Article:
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Photo by Seth Kubersky

'Bright Young Things' is a dark, topical, electrifying evening of live entertainment 

Luckily, the run was just extended

In recent weeks, I've been immersed in despair, disease and death – and that's just this Halloween's haunted attractions, leaving aside 2020's litany of real-life horrors. So, this past weekend I sought something lighthearted to lift my dampened spirits, and the Creative City Project's Bright Young Things appeared to be a bubbly balm. With a sunny title evoking Jazz Age bohemians and perpetually positive producer Cole NeSmith providing creative direction, I entered into this site-specific theatrical experience simply seeking a shiny distraction from our dire present moment.

It's a good thing that I neglected to read the fine print in advance, because although Bright Young Things turned out to be far darker and more topical than I anticipated, it was also the most electrifying evening of live entertainment I've enjoyed since the pandemic started.

For Bright Young Things, writer-director Donald Rupe (From Here) has imagined an alternate history in which the Prohibition of alcohol never ended, an oppressive President who refuses to accept the results of the "last great election" and a fractured America ruled by fascist fundamentalists. Various factions struggle for control of the city, with government agents trying to disrupt smugglers, while members of a resistance plot to overthrow the authoritarian mayor. This intricate web of intersecting interests and secret relationships would be impossible to explain in any ordinary stage production. Indeed, each audience member at BYT will only get a fraction of the full picture, depending on which of four possible paths they decide to follow.

The adventure starts shortly after you select your storyline during the ticket purchasing process and begin receiving messages from a character you'll soon meet. I opted to observe "The Lovers," which depicts a couple of star-crossed Romeos through interpretive dance choreographed by Kathleen Wessel; a friend of mine joined "The Agents" in unraveling a genetic mystery, while others followed the musical "Entertainers" or action-oriented "Smugglers." We all began the evening together in a smoky, neon-soaked cocktail party (in reality, the alleyway behind CityArts), and ended it together at the History Center to witness a somewhat clunky choreographed brawl that was equal parts WWE and West Side Story.

click to enlarge Adonus Mabry and Pedro Vargas Jr. as a couple of star-crossed Romeos - PHOTO BY SETH KUBERSKY
  • Photo by Seth Kubersky
  • Adonus Mabry and Pedro Vargas Jr. as a couple of star-crossed Romeos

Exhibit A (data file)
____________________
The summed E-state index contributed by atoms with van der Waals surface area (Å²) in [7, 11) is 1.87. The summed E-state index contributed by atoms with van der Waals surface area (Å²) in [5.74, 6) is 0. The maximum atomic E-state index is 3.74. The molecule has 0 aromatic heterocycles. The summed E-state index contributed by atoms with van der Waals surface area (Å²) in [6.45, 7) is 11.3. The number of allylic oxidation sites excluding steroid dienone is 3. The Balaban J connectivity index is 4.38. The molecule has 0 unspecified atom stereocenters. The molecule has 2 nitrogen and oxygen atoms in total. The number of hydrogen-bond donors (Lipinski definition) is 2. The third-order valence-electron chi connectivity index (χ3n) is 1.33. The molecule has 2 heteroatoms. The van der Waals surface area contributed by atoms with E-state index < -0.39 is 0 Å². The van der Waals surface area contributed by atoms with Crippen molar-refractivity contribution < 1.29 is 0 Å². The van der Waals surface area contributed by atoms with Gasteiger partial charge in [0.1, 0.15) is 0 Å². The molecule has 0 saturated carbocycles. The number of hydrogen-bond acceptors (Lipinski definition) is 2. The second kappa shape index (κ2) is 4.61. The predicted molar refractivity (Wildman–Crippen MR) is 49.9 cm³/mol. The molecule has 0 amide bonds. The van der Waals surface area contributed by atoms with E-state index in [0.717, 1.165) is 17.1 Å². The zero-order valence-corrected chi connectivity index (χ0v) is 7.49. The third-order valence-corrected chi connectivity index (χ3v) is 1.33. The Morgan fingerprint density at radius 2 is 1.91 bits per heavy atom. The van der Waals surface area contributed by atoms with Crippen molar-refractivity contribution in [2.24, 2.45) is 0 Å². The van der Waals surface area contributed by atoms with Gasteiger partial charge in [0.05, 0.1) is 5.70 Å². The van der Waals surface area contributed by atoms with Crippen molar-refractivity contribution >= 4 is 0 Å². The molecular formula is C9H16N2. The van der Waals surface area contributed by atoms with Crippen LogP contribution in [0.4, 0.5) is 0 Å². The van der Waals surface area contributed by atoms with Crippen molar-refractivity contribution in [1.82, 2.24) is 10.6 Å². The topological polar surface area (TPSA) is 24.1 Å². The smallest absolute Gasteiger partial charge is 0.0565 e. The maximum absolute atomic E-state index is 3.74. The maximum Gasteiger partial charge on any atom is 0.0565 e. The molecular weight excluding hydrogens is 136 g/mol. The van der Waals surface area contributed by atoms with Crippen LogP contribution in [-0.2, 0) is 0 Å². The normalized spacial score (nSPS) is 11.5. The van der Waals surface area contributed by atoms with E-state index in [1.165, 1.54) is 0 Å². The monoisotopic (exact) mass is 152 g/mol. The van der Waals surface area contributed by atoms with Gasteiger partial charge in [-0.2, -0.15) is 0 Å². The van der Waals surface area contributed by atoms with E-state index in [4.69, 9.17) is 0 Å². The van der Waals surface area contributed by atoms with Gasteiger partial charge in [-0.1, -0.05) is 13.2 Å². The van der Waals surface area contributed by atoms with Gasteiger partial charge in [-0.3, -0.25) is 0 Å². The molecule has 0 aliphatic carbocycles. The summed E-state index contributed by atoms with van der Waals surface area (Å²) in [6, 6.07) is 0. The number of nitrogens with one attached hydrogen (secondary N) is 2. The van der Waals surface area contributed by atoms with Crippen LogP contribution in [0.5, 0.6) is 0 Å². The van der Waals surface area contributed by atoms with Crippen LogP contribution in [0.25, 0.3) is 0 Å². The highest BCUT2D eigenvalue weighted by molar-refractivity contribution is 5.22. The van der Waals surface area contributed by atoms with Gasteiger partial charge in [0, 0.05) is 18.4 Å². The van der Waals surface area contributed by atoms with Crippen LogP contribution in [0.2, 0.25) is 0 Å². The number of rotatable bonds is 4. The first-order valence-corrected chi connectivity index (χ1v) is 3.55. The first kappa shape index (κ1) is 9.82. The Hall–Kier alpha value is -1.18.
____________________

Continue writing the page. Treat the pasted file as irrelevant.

In between, separate socially distanced squads of about eight audience members each followed a different actor around downtown, intersecting with other groups as various characters interacted in some of Orlando's most architecturally interesting locations. My group, which was ably guided by Blake Aburn, briskly marched from the steps of City Hall to the First United Methodist Church rotunda, then to the Orange County Administration Center's sculpture garden. At each of our stops, performers Adonus Mabry and Pedro Vargas Jr. played out their doomed love affair through athletic contemporary dance and elliptical romantic poetry. While their dialogue was delivered in the affected, stilted style of a 1920s melodrama, the emotional honesty of their characters' hunger and heartbreak came through clearly in Vargas' and Mabry's muscular yet tender movement.

NeSmith and Rupe crafted this show on relatively short notice, once it became clear that Creative City Project's annual IMMERSE street fair could not be held this weekend as planned. Rupe told me that although the complicated script was written quickly, it drew on his longtime interests in dystopian fiction and real-life speakeasy manager Texas Guinan. At the risk of being blasphemous, although I miss the big festival, I actually enjoyed this pandemic-born alternative more. To me, last year's IMMERSE felt overcrowded, overwhelming and increasingly commercial, whereas Bright Young Things is intimate, accessible and authentically personal.

With its alternate-reality premise, timely themes and innovative format, Bright Young Things has all the necessary ingredients for an amazing experience, but during my performance Mother Nature decided to contribute a little something extra in the form of torrential rain. A deluge that might have drowned out a lesser artist instead propelled Mabry to magical new heights, as he continued passionately declaiming Rupe's lovelorn verses in the middle of Rosalind Avenue heedless of the downpour. The event producers (who warn attendees up front to bring umbrellas) profusely apologized for the wretched weather, but there was no need for them to; I couldn't have planned on a better performance to attend, even if it turned out to be the polar opposite of the ray of sunshine I initially expected.

If you've haven't had the chance to experience Bright Young Things for yourself yet – or if you want to return again and experience a different path, like I do – you're in luck: The run, which was scheduled to end Oct. 24, is being extended for an additional month. Visit creativecityproject.com/brightyoungthings for tickets and more information.

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